Eight years since Kenya gave the world M-Pesa and Ushahidi, the country has become a hub of African innovation.
The iHub, m:lab, Nailab and C4Dlabs, show how young digital-savvy Kenyan tech entrepreneurs are transforming lives.
Several start-ups and mobile applications have been launched to provide practical solutions to Kenya’s development challenges in education, health and agriculture.
But since the launch of M-Pesa and Ushahidi, a crowdsourcing platform used across the world to map conflict, has Nairobi developed any other application of this scale? Or has the emergence of Nairobi as a major tech city been overblown?
Some experts have warned that there is a lot of hype surrounding some of the applications launched recently, and that readily available donor money — which was instrumental in setting up the several tech hubs in the capital — is hindering innovation and potentially stifling growth.
A 2014 “Digital Entrepreneurship” survey by GSMA found that about 70 per cent of 230 startups in Kenya are struggling to maintain their operations, and a solid 38 per cent of founders admitted to not having the business know-how to run their companies properly.
As a result, some major funders have opted out of Nairobi for hubs in Lagos and Cape Town, where they think they will get higher returns for their investment.
The East Africa Private Equity Confidence Survey released last year by Africa Assets and Deloitte Consulting found that Kenya is trailing Nigeria and South Africa in attracting capital in the technology industry.
Media attention 88mph, an African seed fund, which has invested in more than 20 startups in Kenya, pulled out last year to focus on Nigeria and South Africa, which are preferred by investors despite receiving much less media attention than Kenya.
In an interview with the UK-based magazine Wired, the 88mph programme manager in Nairobi, Mr Nikolai Barnwell, said his fund was moving to Lagos because it was much easier for startups to grow into viable business models, unlike in Nairobi.
“In Lagos, there is no fluff. It’s hard business, tough deals, the right kind of business. The first investors made good money. The ecosystem is very healthy,” he said.
“When you look at the infrastructure here [Nairobi], we should be miles ahead. But there’s so much fluff money, no hard talk, NGOs [are] propping businesses up … it kills it.”
The several “hackathons” and competitions held in Kenya helped connect tech entrepreneurs and even led to the emergence of the dozen tech hubs in Nairobi.
But too many young developers are now focusing on winning these challenges rather than steadily building their ideas into sustainable business models.
“I think developers need a bit of training on user-acquisition and market research before rolling out a product,” said Mr Joshua Mutua, the founder of Keja Hunt, an application that allows users to house-hunt using their phones without the hassle of having to deal with commission-seeking agents.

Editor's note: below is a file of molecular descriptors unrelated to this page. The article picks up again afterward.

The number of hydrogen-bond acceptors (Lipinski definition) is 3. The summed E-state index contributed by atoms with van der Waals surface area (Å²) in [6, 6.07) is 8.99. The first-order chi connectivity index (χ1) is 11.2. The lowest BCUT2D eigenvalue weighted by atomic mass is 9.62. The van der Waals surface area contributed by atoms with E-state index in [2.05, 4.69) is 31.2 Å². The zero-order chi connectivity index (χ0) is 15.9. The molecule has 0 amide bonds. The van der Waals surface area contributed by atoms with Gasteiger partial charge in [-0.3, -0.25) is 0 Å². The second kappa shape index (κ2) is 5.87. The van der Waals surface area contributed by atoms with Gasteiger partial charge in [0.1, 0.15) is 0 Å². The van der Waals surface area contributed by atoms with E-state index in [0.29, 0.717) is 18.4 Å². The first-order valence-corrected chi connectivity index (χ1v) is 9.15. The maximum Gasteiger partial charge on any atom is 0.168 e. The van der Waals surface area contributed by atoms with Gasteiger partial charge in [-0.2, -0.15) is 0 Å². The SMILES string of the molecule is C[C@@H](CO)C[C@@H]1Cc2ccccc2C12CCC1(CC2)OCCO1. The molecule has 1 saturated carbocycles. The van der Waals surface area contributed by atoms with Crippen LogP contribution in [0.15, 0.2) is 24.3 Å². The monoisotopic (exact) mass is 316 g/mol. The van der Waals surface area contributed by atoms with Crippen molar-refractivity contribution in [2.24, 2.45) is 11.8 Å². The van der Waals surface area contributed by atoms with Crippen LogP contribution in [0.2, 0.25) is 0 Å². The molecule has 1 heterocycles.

“They also need to be aware that it is not the best technology that wins, but rather the best solution for a user’s problem,” he added.
According to Ms Sharon Adisa, a consultant with Nailab, developers “are so busy looking for money and funders that sometimes they don’t have the time to focus on their businesses.”
Mr Mbwana Alliy, a managing partner at Savannah Fund, which provides $25,000 funding to promising start-ups in exchange for 15 per cent equity, argues that “many in Kenya are just looking for funding”.
He says developers should instead focus on getting trained and building the skills necessary to successfully run a business, and only then will they be able to attract long-term private equity.
Some rising developers, however, say Kenya’s tech industry is not over-hyped and there are new applications that are shaking the industry and attracting the attention of venture capitalists from Western financial capitals.
In May, Nairobi saw one of the largest acquisitions of a tech startup when the Mauritius-based financial services group AFB acquired Weza Tele, which provides innovative supply chain and financial solutions for SMEs in emerging markets, for $1.7 million.
To many upcoming developers, Weza Tele, founded by 26-year-old Hilda Moraa, is the biggest vindication yet of the innovativeness of Kenya’s tech industry.
It shows that the industry is developing useful technology that can help meet today’s challenges in a sustainable way and still generate profits.
“There are so many applications out there that are making money… it’s not a dying industry” said Roy Owino, co-founder of Chapa Task, an application that targets blue collar job seekers, who have often been ignored by mainstream job portal sites.
Safaricom and Google recently partnered to launch Waze — one of the world’s largest community-based traffic and navigation apps — in Kenya.
But there is a slight glitch; Kenya already has a similar app called Ma3Route, whose founders said they were not “fazed” by the entry of Waze.
Ma3Route, which has more than 300,000 followers, offers real time traffic information by crowdsourcing data from other road users. It informs road users which alternative routes to use, and gives alerts on accidents, police roadblocks, road closures and traffic jams, helping thousands of Nairobians navigate the capital’s traffic clogged roads.
“Nobody would have ever thought that Ma3Route would have to compete with Waze (an Israeli app acquired by Google) in the same market,” said Mr Owino.
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